The Reticence of Lady
Anne by Saki
Egbert came into the large, dimly lit drawing-room with the
air of a man who is not certain whether he is entering a dovecote
or a bomb factory, and is prepared for either eventuality.
The little domestic quarrel over the luncheon-table had not been
fought to a definite finish, and the question was how far Lady
Anne was in a mood to renew or forgo hostilities. Her pose
in the arm-chair by the tea-table was rather elaborately rigid;
in the gloom of a December afternoon Egbert’s pince-nez did
not materially help him to discern the expression of her
By way of breaking whatever ice might be floating on the
surface he made a remark about a dim religious light. He or
Lady Anne were accustomed to make that remark between 4.30 and 6
on winter and late autumn evenings; it was a part of
their married life. There was no recognised rejoinder to
it, and Lady Anne made none.
Don Tarquinio lay astretch on the Persian rug, basking in the
firelight with superb indifference to the possible ill-humour of
Lady Anne. His pedigree was as flawlessly Persian as the
rug, and his ruff was coming into the glory of its second
winter. The page-boy, who had Renaissance tendencies, had
christened him Don Tarquinio. Left to themselves, Egbert
and Lady Anne would unfailingly have called him Fluff, but they
were not obstinate.
Egbert poured himself out some tea. As the silence gave
no sign of breaking on Lady Anne’s initiative, he braced
himself for another Yermak effort.
“My remark at lunch had a purely academic
application,” he announced; “you seem to put an
unnecessarily personal significance into it.”
Lady Anne maintained her defensive barrier of silence.
The bullfinch lazily filled in the interval with an air from
Iphigénie en Tauride. Egbert recognised it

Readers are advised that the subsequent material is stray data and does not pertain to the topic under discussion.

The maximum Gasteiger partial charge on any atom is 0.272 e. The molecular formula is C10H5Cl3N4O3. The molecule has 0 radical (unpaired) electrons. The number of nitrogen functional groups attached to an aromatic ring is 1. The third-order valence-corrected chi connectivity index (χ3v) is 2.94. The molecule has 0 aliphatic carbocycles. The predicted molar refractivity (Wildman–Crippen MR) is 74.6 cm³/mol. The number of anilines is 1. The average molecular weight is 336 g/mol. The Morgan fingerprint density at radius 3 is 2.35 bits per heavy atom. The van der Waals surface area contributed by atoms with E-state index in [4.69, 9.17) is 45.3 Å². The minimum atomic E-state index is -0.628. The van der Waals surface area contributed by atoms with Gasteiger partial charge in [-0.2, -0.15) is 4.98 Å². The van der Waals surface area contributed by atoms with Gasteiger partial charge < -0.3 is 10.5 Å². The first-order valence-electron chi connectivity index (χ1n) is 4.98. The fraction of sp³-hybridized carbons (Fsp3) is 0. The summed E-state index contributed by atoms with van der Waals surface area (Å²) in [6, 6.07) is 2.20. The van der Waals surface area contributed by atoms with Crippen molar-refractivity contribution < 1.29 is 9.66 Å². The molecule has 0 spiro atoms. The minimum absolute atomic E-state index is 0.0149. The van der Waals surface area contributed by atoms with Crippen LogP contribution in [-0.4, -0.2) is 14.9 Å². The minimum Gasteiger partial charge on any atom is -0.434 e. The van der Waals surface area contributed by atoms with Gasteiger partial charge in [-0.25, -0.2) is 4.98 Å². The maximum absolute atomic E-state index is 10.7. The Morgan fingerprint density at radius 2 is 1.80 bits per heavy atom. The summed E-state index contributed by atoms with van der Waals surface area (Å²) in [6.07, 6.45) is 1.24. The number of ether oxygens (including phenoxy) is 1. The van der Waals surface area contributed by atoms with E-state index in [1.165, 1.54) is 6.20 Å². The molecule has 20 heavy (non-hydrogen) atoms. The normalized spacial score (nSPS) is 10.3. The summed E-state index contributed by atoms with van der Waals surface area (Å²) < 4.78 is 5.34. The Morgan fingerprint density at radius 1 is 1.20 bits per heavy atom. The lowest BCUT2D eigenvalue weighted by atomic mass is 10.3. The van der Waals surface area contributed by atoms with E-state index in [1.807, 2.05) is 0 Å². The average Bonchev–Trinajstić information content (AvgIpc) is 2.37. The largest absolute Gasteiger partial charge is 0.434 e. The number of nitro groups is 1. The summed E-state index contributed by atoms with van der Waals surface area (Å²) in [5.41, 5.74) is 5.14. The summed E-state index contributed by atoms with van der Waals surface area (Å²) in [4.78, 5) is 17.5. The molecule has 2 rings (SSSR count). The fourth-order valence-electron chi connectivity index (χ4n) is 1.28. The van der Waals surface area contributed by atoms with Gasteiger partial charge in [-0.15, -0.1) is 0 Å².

immediately, because it was the only air the bullfinch whistled,
and he had come to them with the reputation for whistling
it. Both Egbert and Lady Anne would have preferred
something from The Yeomen of the Guard, which was their
favourite opera. In matters artistic they had a similarity
of taste. They leaned towards the honest and explicit in
art, a picture, for instance, that told its own story, with
generous assistance from its title. A riderless warhorse
with harness in obvious disarray, staggering into a courtyard
full of pale swooning women, and marginally noted “Bad
News”, suggested to their minds a distinct interpretation
of some military catastrophe. They could see what it was
meant to convey, and explain it to friends of duller
The silence continued. As a rule Lady Anne’s
displeasure became articulate and markedly voluble after four
minutes of introductory muteness. Egbert seized the
milk-jug and poured some of its contents into Don
Tarquinio’s saucer; as the saucer was already full to the
brim an unsightly overflow was the result. Don Tarquinio
looked on with a surprised interest that evanesced into elaborate
unconsciousness when he was appealed to by Egbert to come and
drink up some of the spilt matter. Don Tarquinio was
prepared to play many rôles in life, but